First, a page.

Another aspect of rhetoric in right-wing movements is the invocation of an “us versus them mentality”, evident in comments posted by Twitter users. These racist statements such as “taking the country back” and “save our country” contest what are perceived as Trudeau’s pro-immigrant and multicultural policies. They epitomise the myths of the superiority of the white settler nation and fear-monger concerning racialised others and the Left (ie, Antifa and Black Lives Matter).
An example of a Tweet:
“@PaulChampLaw This is a peaceful protest. Unless you want terrorists like #Antifa #BLM burning your businesses down, looting, breaking car windows, burning the cars, beating innocent people up and burning your federal buildings and churches. Which would you have? #EarPlugs #FreedomConvoy2022”
In an analysis of patterns of language on Twitter, we note that this type of comment is not an outlier. Sentiments like these posted by so-called “freedom fighters” aim to instil fear among and about minority communities, threatening the violent consequences of multiculturalism versus the “peaceful protest” of the convoy.
Thus, the convoy seeks “freedom” by “taking back” the country from “lefties”, minorities and immigrants. It seems that for them, Canada is a country that belongs to whites.
Patriarchal masculinity provides a fundamental component of the grammar of extremism. American sociologist Michael Kimmel argues that the “restoration of masculinity [and] retrieval of masculine entitlement” is an essential element that draws men to such groups.
The convoy’s exhortations of masculinity and toughness as key to re-securing the state demonstrate far-right extremists’ employment of hegemonic masculinity to legitimise hierarchical gender relations between men and women, femininity and masculinity and pure and “corrupt” masculinities (ie racialised, minority and queer masculinities).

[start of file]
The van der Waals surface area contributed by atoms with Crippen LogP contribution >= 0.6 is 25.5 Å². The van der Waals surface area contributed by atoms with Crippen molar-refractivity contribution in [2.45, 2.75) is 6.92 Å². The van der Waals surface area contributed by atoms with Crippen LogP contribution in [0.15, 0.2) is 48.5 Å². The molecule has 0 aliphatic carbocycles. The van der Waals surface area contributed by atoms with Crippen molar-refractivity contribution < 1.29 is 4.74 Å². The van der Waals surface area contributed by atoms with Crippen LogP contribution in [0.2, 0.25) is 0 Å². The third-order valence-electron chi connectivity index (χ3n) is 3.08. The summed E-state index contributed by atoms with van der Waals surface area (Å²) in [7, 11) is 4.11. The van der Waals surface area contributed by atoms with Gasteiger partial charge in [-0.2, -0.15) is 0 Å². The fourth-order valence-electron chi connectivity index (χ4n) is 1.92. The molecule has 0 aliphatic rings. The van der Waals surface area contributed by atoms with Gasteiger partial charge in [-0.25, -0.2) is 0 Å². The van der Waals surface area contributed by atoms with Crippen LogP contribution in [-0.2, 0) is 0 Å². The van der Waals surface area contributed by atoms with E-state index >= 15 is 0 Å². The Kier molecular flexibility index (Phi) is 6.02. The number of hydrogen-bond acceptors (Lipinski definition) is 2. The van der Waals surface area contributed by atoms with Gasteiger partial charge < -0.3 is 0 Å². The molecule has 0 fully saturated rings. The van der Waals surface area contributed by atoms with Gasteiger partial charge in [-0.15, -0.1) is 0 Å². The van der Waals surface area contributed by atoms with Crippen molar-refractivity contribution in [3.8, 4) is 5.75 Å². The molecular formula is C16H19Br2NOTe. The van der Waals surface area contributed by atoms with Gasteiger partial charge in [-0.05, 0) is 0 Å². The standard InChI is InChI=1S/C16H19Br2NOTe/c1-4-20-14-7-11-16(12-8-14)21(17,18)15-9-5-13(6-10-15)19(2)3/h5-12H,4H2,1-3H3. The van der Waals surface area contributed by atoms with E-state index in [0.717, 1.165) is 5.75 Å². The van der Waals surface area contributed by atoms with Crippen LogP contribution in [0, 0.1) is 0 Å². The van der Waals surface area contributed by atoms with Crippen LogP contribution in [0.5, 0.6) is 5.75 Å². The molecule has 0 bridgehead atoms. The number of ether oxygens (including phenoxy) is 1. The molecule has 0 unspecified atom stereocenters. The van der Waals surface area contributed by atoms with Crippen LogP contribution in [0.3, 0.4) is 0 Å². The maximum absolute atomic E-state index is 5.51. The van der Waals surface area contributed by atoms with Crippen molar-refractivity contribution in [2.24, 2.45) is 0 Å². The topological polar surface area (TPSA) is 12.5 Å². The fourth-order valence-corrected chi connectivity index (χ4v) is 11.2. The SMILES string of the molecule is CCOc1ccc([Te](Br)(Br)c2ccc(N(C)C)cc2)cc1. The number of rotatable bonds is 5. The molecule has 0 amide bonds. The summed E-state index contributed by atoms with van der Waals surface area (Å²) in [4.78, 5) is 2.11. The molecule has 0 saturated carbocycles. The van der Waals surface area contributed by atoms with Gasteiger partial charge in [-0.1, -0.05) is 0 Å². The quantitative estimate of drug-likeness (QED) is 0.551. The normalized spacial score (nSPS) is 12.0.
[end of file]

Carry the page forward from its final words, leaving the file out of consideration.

Many Twitter comments we saw have applauded the convoy for demonstrating tough, masculine ideals and acting as patriots who repudiate the “feminine” Liberal government.
Being “tough” provides a scaffolding grammar to represent the convoy’s “freedom fighters” as masculine archetypes, promoting and narrowing definitions of national identity, while positioning Trudeau’s Liberal government as weak, effeminate and not “man enough”.
One tweet, which said Trudeau needs to “show some muscle”, exemplifies how “freedom fighters” cast themselves as “real” men while depicting the leader of the Liberal party as someone who ran away “like a little chicken”.
Unfettered white supremacy
Based on our analysis of Twitter, it is clear to us that the current “freedom convoy” and their supposed “fight against vaccine mandates” is much more than that.
Our evidence shows that many of these Twitter conversations about Canadian vaccine mandates and masks are folded into the same type of language and ideas used to discuss ideologies of purity, racism and patriarchy.
These ongoing conversations on Twitter are helping to pave the way for the larger convoy of white supremacy to barrel along unfettered.
Zeinab Farokhi is a PhD Candidate at University of Toronto. David Anderson is a PhD Candidate, Faculty of Environmental Studies and Urban Change at York University, Canada. Yasmin Jiwani is Professor of Communication Studies, Research Chair on Intersectionality, Violence and Resistance at the Concordia University.
This article first appeared on The Conversation.